The Lockheed Martin F-35 Joint Strike Fighter was officially named Lightning II in a ceremony held in Fort Worth, Texas, under the direction of U.S. Air Force Chief of Staff Gen. T. Michael Moseley. That same year, Moseley introduced another expensive limited-use concept for which the Air Force could sink the taxpayers’ dollars: “Thundervision.”
A few years later, the F-35 is considered an expensive nightmare years away from usefulness by many in the Air Force, and the “Thundervision” PR concept, created by Moseley’s good friend and video producer Edward Shipley, lead in part to the unraveling of Moseley, who was eventually fired by Secretary of Defense Robert Gates on June 5, 2008.
So it came as no surprise to anyone last week when the former fighter-pilot-turned-Lockheed-Martin-consultant “weighed in on the debate over the future of the A-10, saying it is time to let the venerable jet go and move on to newer jets that can face newer threats,” according to the Air Force Times.
In the Air Force Magazine, dated December 6, in an article entitled, “Moseley Returns With Forceful Defense of Airpower,” Moseley pushed Lockheed Martin F-35 as one investment that will make the difference between being a global air force and being a regional one. He urged airmen to “defend the faith,” and don’t “take a knee.”
Unfortunately for Moseley and others who are trying to sacrifice the A-10 at the sequestration alter, no one in the A-10 community, veterans, and citizens, who put troop welfare above operate welfare, will take a knee in the battle to save the A-10.
They are ready and armed with facts to fight the A-10 battle.
They are ready to fight Moseley’s patently deceitful comments and shoot them down.
They argue that Moseley, as CFACC during the C-SCUD fight in Anbar during OIF, should know, of all people, that the synergistic effect of cheap, non-coordinate-dependent, point-shoot weapons, high maneuverability, long loiter time, best-ever combat survivability & forward austere field capabilities makes the A-10 irreplaceable right now.
They note that in OIF, no other aircraft could have performed many of its high end missions, and if the A-10 is mothballed, there won’t be a replacement for it even 20 years from now. If the USAF were to own 10,000 F-35As, they still won’t possess the necessary capabilities.
Moseley had mentioned age as a concern in his arguments against the A-10, but A-10 supporters argue that the issue is not the age of the airplane. The issue, they say, is that there is no replacement now or on the horizon for A-10’s capability. The fault for that lies directly at the feet of the United States Air Force. There should have been a follow-on capability requirement to replace the A-10 years ago, but there was not regarding the mission requirements when it comes to planning for close air support capability.
They question whether Moseley reviewed the mission reports from Afghanistan and Iraq to see just what the A-10 community has been doing for 12 years. They want him to identify an aircraft that has repeatedly, on dozens and dozens, if not hundreds of occasions, attacked targets within 20 feet–repeat, feet–of American forces and protected them without any or very few losses, while taking out the bad guys to boot, all happening at night with little illumination.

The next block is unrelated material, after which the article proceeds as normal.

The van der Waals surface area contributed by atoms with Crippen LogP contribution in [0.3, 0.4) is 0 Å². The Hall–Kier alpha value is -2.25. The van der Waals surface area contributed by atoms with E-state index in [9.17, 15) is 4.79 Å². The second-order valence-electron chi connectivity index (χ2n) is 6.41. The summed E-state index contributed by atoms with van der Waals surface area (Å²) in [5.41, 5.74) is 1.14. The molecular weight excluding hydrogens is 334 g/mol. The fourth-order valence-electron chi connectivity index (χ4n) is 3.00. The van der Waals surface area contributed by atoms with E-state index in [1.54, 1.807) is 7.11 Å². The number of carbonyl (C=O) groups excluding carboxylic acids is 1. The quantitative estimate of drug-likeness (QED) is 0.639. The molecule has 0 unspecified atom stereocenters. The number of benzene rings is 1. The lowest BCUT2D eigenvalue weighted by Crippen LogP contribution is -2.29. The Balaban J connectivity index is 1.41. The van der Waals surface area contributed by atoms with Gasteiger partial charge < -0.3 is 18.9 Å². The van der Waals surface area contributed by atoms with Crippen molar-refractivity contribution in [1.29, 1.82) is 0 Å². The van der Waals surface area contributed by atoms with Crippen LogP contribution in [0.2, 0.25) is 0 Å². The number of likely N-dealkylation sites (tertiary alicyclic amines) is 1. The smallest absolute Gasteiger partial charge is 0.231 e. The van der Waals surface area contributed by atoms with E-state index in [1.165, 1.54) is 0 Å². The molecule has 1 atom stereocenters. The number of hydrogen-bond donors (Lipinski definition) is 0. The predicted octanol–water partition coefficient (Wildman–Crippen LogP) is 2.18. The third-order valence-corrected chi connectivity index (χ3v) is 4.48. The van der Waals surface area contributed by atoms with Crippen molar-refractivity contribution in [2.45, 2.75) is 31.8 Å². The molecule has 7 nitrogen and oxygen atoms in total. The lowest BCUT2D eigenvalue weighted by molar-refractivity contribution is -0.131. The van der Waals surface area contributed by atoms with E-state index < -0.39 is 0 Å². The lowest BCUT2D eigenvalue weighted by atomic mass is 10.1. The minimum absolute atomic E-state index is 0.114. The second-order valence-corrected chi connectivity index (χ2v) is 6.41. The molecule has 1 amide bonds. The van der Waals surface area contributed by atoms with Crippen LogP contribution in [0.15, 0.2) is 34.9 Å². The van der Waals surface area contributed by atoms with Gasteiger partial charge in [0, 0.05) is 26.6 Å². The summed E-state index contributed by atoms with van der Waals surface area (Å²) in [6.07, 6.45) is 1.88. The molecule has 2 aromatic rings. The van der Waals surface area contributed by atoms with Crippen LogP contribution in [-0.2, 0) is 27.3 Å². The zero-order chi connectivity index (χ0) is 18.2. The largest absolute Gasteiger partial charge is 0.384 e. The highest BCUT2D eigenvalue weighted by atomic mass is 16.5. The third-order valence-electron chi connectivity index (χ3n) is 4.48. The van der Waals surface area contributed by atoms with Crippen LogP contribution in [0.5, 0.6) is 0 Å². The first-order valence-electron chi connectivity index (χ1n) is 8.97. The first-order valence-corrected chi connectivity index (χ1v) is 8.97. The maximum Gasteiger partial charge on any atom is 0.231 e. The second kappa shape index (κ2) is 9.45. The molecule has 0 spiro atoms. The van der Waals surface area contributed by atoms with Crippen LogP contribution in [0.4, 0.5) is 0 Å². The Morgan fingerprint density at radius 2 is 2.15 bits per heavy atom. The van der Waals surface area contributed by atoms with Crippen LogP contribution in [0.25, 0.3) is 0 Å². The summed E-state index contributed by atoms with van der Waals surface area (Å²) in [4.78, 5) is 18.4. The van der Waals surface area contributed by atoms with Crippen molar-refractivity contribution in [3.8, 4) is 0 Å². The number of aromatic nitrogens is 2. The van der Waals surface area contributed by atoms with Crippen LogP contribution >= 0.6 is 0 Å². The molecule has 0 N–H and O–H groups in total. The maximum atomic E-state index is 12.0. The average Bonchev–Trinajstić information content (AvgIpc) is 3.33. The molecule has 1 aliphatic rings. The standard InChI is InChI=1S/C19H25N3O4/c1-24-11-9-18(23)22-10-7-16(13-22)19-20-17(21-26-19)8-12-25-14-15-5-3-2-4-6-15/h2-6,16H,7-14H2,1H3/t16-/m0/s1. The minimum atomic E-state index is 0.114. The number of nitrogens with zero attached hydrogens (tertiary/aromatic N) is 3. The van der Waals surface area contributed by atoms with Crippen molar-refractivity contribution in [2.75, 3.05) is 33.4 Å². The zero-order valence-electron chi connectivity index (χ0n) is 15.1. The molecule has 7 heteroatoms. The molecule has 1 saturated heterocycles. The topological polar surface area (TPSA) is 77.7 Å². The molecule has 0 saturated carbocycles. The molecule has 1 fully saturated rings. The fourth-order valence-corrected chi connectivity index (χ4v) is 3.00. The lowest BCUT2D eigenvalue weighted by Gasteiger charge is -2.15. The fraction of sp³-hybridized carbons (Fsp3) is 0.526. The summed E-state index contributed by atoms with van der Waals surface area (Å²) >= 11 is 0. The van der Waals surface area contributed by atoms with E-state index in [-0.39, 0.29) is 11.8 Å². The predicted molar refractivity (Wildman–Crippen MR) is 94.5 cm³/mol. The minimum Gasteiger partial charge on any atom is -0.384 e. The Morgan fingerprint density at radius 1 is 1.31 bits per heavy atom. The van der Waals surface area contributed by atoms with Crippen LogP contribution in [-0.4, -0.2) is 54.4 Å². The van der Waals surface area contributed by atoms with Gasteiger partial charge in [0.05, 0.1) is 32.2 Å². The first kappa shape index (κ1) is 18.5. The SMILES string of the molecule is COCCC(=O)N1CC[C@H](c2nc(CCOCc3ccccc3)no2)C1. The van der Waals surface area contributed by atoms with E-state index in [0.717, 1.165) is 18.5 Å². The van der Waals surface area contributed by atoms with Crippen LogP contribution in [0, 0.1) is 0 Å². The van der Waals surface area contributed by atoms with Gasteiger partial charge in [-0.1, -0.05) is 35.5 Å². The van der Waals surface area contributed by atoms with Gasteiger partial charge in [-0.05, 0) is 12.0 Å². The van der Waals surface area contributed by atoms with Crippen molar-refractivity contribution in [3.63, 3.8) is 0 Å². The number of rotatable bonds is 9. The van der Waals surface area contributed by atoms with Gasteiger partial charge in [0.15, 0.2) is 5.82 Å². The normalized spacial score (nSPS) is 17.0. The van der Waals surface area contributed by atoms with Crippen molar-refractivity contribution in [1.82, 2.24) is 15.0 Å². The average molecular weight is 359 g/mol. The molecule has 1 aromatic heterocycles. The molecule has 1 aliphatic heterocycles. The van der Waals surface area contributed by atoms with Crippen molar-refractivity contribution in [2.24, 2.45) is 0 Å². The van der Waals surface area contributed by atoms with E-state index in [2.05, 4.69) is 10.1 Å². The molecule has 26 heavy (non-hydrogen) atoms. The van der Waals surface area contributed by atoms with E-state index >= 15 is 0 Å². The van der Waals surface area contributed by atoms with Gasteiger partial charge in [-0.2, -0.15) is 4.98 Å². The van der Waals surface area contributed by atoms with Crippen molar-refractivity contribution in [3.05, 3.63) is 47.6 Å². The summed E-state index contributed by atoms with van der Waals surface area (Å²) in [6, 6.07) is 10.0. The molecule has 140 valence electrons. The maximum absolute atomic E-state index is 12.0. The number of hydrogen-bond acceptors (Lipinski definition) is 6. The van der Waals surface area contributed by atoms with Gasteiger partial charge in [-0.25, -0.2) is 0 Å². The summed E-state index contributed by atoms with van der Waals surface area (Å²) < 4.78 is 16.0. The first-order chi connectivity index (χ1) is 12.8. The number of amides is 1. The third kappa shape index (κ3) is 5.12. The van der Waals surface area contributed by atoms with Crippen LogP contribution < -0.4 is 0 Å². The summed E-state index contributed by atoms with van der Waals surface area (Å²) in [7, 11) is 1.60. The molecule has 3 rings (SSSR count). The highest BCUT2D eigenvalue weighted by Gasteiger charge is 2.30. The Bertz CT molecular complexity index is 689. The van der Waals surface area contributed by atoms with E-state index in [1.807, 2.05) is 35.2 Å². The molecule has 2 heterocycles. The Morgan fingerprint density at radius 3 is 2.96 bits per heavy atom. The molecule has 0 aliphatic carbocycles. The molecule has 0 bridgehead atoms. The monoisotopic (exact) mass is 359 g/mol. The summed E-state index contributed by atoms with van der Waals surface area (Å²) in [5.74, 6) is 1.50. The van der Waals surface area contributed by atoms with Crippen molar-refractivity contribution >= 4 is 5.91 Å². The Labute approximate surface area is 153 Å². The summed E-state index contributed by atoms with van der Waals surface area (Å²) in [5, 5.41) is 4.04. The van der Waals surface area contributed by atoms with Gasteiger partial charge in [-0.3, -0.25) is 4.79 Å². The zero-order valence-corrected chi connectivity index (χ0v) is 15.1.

F-16’s cannot do that. F-15E’s cannot do that. AC-130 s cannot do that, and the B-1 cannot get it done.
For the record, the A-10 is the most survivable air platform that has ever been built. For Moseley to insinuate that there are other more survivable airplanes coming along is simply laughable. In its current configuration, the A-10C with its very robust data-link, Sniper targeting pod, digital architecture, integrated IR & electronic countermeasures makes it the most survivable, lethal countermeasures equipped platform in the air today bar none.
The Air Force stridently continues to assert that there is no CAS capabilities gap. The Air Force clearly knows better. Many say that their current position on the A-10 represents dereliction of duty, and professional incompetence of the highest order.
After all the capabilities enumerated above, the corporate Air Force has completely overlooked the tactics, techniques & procedures cleansing that is about to occur. When that 60 year depth of mission continuity goes away abruptly over the next two to three years, all that corporate knowledge that spans all the way back to the late 1940s will be lost forever.
The Air Force Inspector General investigation in January, 2008, ended with an Air Force Maj. Gen. being reprimanded for his role in the project, and four other Air Force personnel disciplined, according to Reese Schonfeld. No action was taken against Moseley. The people underneath him paid. Should history repeat itself, the little people….. those guys on the ground… will pay for Moseley’s economic choices again.